BREAKING: ‘Deep sorrow and regret’ – Hong Kong suspends controversial extradition bill after months of protest and criticism


BREAKING: 'Deep sorrow and regret' - Hong Kong suspends controversial extradition bill after months of protest and criticism

Hong Kong’s government has suspended a controversial extradition law bill until further notice after months of protest and criticism.

At a 3pm press conference, Chief Executive Carrie Lam said pro-Beijing lawmakers had urged the government to delay the bill, and said Taiwan had made it clear it would not receive the murder suspect whose case triggered the proposal.

“The urgency of passing this bill within this term has maybe disappeared,” she said.

Carrie Lam

Carrie Lam. Photo: Kris Cheng/HKFP.

She said the government will continue to consult the public, before deciding future plans: “We should pause and think instead of assuming the second reading of the bill in the Legislative Council as scheduled.”

Lam added that the government is adopting an open mind to “heed comprehensively” the views of different sectors of society.

No deadline for the bill has been announced, though Lam said she has “deep sorrow and regret” that the recent events have stirred up “substantial controversies.”

A protest planned for Sunday will proceed as planned.

See also: Thousands of Hong Kong mothers rally to support extradition law protesters, as Gov’t HQ hunger strike enters 85th hour

In February, Hong Kong proposed legal amendments to allow it to handle case-by-case extradition requests from jurisdictions with no prior agreements – most notably China. Lawyers, journalists, foreign politicians and businesses have raised concerns over the risk of residents being extradited to the mainland, which lacks human rights protections. More than one million people marched last Sunday against the bill, according to organisers. On Wednesday, demonstrators occupied areas outside the legislature until police deployed tear gas and rubber bullets after frontline demonstrators threw objects.

The government’s plans were spurred by the case of Poon Hiu-wing, a pregnant 20-year-old Hong Kong woman who was killed during a trip to Taiwan last February. Her boyfriend Chan Tong-kai is now serving jail time for unrelated charges.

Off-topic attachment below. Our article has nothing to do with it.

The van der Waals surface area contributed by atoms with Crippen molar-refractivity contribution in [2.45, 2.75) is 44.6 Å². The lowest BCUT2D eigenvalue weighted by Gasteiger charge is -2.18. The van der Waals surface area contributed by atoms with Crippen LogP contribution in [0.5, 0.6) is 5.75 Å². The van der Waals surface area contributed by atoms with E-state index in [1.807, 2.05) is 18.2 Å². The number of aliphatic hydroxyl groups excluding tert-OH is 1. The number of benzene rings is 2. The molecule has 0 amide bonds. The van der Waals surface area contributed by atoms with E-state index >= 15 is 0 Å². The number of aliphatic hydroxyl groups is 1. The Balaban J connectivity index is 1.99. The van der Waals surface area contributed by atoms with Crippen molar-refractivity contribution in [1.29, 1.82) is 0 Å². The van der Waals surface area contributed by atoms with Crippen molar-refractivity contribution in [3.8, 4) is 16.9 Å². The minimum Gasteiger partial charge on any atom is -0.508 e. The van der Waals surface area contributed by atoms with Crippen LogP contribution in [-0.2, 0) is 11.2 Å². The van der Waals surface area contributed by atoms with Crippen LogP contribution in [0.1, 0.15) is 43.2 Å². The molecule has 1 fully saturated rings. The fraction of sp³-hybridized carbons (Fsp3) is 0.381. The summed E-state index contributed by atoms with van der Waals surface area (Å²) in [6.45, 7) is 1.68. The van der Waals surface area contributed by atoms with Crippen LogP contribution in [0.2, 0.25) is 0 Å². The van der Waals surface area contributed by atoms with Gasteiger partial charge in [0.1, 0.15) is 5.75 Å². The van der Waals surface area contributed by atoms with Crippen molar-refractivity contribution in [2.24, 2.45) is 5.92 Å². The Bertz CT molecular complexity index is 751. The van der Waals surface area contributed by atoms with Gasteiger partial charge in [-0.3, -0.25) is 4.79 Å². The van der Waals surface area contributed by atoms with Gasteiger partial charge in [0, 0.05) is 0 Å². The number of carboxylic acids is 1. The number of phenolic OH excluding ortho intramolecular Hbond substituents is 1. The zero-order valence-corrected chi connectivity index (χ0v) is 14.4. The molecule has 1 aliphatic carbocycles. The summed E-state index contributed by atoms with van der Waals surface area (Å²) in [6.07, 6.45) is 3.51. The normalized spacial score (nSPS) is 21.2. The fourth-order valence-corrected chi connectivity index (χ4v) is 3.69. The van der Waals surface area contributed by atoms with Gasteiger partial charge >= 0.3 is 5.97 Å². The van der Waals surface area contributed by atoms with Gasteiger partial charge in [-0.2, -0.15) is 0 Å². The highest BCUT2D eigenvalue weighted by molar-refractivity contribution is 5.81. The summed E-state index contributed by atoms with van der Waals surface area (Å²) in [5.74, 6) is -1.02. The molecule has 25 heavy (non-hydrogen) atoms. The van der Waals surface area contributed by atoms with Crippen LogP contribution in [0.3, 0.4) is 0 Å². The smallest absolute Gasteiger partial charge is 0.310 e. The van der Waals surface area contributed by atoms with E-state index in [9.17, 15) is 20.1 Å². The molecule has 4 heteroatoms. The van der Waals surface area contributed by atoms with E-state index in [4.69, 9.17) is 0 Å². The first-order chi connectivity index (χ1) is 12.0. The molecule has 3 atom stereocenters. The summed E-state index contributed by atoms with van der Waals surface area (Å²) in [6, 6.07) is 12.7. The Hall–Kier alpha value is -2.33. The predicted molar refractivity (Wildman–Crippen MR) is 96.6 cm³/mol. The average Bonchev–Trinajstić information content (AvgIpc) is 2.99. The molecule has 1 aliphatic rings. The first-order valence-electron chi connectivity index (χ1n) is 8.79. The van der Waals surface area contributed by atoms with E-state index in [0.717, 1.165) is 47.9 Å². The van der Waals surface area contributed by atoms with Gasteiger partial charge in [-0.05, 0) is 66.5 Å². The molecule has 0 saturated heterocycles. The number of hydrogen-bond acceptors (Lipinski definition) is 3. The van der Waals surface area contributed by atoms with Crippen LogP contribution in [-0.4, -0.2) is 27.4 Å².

China extradition protest admiralty clash

Photo: Todd R. Darling/HKFP.

No resignation 

Pro-Beijing paper Sing Tao Daily reported that Chinese Vice Premier Han Zheng met Lam in Shenzhen on Friday evening. Lam then had a cabinet meeting with her top officials at 10:30pm, lasting until midnight.

When Lam was asked on Saturday if the postponement would satisfy the public, she said she still believed her initial intention for the law amendment was correct, given that the pro-establishment camp supported her: “But we should be open to listening to the public.”

She insisted that there was a loophole in Hong Kong’s criminal system and would not retract the bill. Asked if she will resign, she said the social atmosphere was calmer in the last two years.

Carrie Lam

Carrie Lam. Photo: Kris Cheng/HKFP.

“We regret that this incident caused a split in society,” she said.

Concerning the police use of force against protesters, and their decision to deem the unrest a riot, Lam said she supported for force: “I believe they were restrained and responsible.”

Beijing’s hand

Lam said the bill was initiated by the Hong Kong government, and the central government understood, trusted and supported her. She said she contacted Beijing when the local government made its second concession that extradition requests from the mainland could only be made by a top Chinese court.

China extradition protest admiralty clash

Photo: Todd R. Darling/HKFP.

When challenged about the perception that Hong Kong’s chief executive is the control of the central government, Lam pushed back: “If that is a view then that is a view that does not sit well with the Basic Law.”

She added she had a responsibility to both Beijing and the people of Hong Kong: “If your boss who pays your salary asks you to do something unlawful, you don’t do it,” she said.

Lam said that one of the reasons her government suspended the bill was because of concerns about further clashes: “If there was another confrontation it could be much more serious,” she said, adding that Beijng had been informed of the decision.

On Friday, Michael Tien became the first pro-Beijing legislator to call publicly for a delay of the extradition bill. Executive Council members including Ronny Tong and Lam Ching-choi also said the government should consider delaying the bill.

Organisers of Sunday’s anti-extradition law protest say they will press on with their plan as the purposes of the march remain the same. The Civil Human Rights Front said they will condemn the police use of force and demand the characterisation of Wednesday’s protest as a “riot” be retracted: “We also demand that the government should release all arrested in the protesters and do not prosecute them.”



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